Mars, Morning Coffee and Our Nimble Brains: Try this at home!
Here is the what/why/ how of two perspective practices that I invite you to try:
A mind consumed with itself is prone to increased anxiety, depression, self-centeredness and restricted cognitive capacity. A mind that is hungry to learn about this wondrous world we inhabit is engaged in things outside of the self. When we are looping in what neuroscientists call our “default mode network” we tend to fall into a kind of dreamy rumination that is driven by the power of our “I/Me/Mine” self-referential perspective. Take the focus off ourselves for a moment and bring it out into the world and we begin to shift our locus of attention and wham!,there is so much to explore.
Here is a link to an article about our default mode networks but please don’t go down the rabbit hole just yet, read this post to the very end.
You can start with a mundane household item. Hold it, explore how it works….
Example: A coffee maker is a pretty genius thing when you start to really look at it and think about it. Coffee beans grow on a plant, get collected, processed and shipped to another continent in a plane or cargo ship (both feats of amazing ingenuity) and then, there you are making morning coffee and experiencing the pleasure of that first sip. What do coffee beans look like when they are first picked? How is it processed? How exactly does caffeine interact with our brains?Who were the first humans to cultivate this delicious, energy lifting drink?
Or, can go really macro and look at the night sky, the ocean, river system, how trees communicate, the role of fungi beneath the forest floor.
Our world offers up an endless supply of wonder and the more we learn about it the more we want to learn more. And, then we have shifted ourselves from a contracted self-referential perspective to an expansive and enlarged sense of belonging to the world.
Belonging to the world is how I am experiencing it all these days. We own nothing and we connect to everything. Science, religions and wisdom traditions all point to this truth that we belong to this natural world and each other. Belonging and owning are vastly different perspectives.
Pause right where you are and ask yourself this:
“ What am I grateful for in this exact moment?”
Ask the question, don’t push for a response and see what bubbles up from your heart. If nothing does just let that be and ask again later. If what comes up feels like a rote response then sit with a question a while longer and see if anything else arises. Whatever arises, say it out loud. Yes, out loud and it is best to state it in a complete sentence.
I am pausing writing this to do this with you right now…
I just did it and the first thing that arose- and felt 100% real-was my laptop.
So, I just said, out loud with nobody around, “I am deeply grateful for this laptop that gives me an amazing amount of connectivity."100% real, in the moment gratitude. Sometimes my gratitude pauses are initiated by the wondrous mundane such as turning in the faucet and having water flow out. Some amazing human genius went into creating things like plumbing and water distribution and for that matter humans’ internal plumbing— have you looked at the intricacy of a human digestive system? Pure evolutionary genius!
The thing is, these wondrous creations are everywhere and all come from the elements, the “star stuff”’ that all matter on this planet is made from. It is mind bending when you take it all in.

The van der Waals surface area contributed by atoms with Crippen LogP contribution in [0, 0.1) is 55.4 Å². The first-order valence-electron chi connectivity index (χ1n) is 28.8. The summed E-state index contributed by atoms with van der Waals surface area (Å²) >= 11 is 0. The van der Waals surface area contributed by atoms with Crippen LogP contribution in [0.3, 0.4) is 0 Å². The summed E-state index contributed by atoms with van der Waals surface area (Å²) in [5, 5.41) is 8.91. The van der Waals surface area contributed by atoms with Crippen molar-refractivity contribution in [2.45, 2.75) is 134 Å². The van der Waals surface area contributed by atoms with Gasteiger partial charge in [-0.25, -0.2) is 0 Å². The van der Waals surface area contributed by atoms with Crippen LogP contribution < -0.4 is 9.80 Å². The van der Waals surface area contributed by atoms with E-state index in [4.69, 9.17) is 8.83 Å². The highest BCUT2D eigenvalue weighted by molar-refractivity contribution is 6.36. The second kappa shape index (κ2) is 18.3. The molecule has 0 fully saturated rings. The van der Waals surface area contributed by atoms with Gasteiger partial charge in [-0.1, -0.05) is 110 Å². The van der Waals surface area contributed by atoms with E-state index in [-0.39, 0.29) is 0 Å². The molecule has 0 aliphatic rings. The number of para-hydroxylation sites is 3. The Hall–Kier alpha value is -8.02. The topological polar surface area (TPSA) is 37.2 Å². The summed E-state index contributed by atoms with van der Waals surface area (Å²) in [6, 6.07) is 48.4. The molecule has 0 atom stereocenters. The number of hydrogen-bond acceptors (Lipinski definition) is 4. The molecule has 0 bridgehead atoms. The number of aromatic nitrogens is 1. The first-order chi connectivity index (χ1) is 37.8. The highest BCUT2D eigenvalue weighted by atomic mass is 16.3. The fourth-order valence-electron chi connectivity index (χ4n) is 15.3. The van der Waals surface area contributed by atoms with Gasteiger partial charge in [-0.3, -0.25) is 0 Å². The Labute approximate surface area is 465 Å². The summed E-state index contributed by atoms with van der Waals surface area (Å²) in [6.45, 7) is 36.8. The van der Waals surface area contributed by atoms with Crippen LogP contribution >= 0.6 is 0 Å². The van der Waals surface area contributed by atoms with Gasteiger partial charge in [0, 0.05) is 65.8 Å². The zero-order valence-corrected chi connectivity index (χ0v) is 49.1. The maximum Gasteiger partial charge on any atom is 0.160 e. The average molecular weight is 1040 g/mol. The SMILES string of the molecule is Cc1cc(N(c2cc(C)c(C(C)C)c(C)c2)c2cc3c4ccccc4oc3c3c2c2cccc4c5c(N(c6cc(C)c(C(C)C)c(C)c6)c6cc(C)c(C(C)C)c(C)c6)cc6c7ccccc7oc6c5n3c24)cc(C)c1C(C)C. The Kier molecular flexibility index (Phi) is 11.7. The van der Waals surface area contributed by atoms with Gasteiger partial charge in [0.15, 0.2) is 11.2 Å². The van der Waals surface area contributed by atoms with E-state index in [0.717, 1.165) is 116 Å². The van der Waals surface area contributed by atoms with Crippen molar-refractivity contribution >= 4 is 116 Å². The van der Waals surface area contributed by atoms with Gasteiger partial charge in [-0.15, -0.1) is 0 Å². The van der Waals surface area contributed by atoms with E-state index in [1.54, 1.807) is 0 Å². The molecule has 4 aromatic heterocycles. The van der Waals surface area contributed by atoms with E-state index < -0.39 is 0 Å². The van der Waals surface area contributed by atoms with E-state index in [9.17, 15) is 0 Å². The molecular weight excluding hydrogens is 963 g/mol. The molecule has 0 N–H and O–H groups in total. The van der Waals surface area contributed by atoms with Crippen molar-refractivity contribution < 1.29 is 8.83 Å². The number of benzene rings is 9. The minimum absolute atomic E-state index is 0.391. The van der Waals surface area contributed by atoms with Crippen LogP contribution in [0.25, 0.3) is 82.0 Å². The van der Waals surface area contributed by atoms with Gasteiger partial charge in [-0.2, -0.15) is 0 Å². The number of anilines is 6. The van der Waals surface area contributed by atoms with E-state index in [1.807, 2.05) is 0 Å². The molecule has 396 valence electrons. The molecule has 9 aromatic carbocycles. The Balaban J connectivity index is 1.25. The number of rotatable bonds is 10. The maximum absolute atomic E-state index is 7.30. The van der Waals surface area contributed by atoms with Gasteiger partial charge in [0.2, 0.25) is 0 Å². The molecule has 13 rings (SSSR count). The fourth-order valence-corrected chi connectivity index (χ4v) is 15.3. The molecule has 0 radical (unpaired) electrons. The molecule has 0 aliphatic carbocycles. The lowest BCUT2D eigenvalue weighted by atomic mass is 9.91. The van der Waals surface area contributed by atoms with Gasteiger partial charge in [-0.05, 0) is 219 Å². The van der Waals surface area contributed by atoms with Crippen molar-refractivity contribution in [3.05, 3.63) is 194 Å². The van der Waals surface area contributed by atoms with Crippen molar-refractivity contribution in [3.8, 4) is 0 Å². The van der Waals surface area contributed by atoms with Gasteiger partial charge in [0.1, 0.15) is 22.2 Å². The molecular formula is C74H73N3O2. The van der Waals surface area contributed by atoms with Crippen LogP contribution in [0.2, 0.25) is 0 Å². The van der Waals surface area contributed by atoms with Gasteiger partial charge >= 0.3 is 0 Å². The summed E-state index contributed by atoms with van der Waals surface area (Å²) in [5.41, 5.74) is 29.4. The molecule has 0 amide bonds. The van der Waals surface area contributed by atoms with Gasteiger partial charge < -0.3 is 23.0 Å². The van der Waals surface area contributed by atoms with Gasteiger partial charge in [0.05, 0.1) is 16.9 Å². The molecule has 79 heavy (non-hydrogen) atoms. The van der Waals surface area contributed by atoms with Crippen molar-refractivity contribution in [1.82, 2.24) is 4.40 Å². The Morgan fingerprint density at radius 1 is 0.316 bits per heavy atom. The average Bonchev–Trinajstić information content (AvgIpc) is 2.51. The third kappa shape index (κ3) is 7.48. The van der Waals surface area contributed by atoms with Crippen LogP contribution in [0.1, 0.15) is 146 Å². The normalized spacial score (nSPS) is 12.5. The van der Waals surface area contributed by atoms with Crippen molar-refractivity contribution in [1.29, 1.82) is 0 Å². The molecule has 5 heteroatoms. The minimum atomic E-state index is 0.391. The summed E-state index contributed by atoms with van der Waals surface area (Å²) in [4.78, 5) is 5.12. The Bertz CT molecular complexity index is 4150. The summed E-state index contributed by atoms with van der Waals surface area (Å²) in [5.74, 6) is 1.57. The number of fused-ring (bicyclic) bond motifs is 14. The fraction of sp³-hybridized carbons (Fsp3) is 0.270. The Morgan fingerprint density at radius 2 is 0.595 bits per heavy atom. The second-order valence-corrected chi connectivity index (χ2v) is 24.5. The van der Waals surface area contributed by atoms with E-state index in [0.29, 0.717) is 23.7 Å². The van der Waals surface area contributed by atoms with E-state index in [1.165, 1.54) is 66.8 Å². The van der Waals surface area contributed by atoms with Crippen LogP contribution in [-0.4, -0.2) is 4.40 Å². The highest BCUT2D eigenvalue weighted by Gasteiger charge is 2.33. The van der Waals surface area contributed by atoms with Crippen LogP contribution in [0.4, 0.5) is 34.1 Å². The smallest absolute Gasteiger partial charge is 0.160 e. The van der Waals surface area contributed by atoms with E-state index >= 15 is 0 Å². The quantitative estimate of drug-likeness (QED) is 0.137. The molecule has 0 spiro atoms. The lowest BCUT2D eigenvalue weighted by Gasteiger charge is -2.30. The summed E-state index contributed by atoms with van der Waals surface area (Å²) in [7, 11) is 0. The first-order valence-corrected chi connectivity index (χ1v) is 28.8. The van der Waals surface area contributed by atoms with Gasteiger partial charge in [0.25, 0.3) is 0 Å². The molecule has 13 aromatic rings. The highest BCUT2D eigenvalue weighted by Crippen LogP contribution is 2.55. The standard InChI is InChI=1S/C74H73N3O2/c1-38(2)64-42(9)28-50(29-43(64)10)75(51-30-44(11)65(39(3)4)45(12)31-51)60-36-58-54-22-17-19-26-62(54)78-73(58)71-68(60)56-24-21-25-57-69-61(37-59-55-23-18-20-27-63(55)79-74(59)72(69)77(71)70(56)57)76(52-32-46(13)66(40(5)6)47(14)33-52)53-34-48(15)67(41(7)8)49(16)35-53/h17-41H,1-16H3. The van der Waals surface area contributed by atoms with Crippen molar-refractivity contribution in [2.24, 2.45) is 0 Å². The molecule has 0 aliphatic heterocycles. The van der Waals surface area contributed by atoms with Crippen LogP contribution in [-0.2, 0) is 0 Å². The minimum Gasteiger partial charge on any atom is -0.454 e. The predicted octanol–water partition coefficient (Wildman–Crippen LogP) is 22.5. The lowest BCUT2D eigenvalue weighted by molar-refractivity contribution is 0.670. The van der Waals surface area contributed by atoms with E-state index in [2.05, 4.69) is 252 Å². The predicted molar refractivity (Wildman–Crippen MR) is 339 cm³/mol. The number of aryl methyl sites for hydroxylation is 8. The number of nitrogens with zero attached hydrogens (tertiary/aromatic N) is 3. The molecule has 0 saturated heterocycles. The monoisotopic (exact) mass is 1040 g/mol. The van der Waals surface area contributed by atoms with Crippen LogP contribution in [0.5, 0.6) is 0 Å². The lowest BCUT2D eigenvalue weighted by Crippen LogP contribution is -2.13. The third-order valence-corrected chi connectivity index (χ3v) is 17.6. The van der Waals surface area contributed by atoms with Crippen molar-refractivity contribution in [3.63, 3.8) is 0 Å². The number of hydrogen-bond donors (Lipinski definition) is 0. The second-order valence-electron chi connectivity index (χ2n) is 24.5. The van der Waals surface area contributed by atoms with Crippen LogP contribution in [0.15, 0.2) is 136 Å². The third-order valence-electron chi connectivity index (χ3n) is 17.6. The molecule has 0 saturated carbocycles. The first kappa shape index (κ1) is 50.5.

If you want to weave this kind of perspective and heart expanding practice into your daily life then you might want to do this several times per day in three simple steps that take about 1-2 minutes of your time:
2.Ask yourself what you are grateful for in this exact moment
3.State your response out loud
If your are experiencing a rough moment and a glimmer of gratitude doesn’t reveal itself to you, don’t be too concerned and try again later.
For me, this practice has produced a kind of exponential growth phenomenon because heartfelt gratitude begets more heartfelt gratitude. No rocket science here [which blows me away as we just landed the Perseverance Rover vehicle on Mars two days before I am writing this but I digress ,as I am prone to do] just a lot of common sense and some understanding of our human minds and their tendency to scan for problems. While scanning for problems, both internal and external, has a strong and essential evolutionary function, our habitual scanning for the negative threat biases winds up appropriating a lot of our attention which then serves to strengthen the loop of negative threat bias.
The two branches that are gratitude and curiosity grow on the same tree of life and I have found that the more I lean back onto this tree or climb it for new perspectives, the happier -often a kind of quiet happy- I am. Any kind of clear attention practice offers us a doorway into more mindful living.
Can years of meditation practice bring you here? Yes.
Can a religion or directed spiritual practice bring you here? Yes.
Can making coffee, flushing your toilet, taking an antibiotic for a bacterial infection and exploring the forest floor bring you here? Yes.
How you come to live with the fire of sincere gratitude and curiosity is your beautiful process and as you venture deeper and deeper into this ever expanding realm you will know, in every cell of your stardusty body, that you and this world belong to each other and there is an infinite number of things to gratefully explore.
For info about the upcoming ‘Want It & Do It” series visit the “classes and services” page on this site or scroll down to ‘Want It & Do It” blow post below.
Perseverance Mars Mission info:
Human Brain Default Mode Network: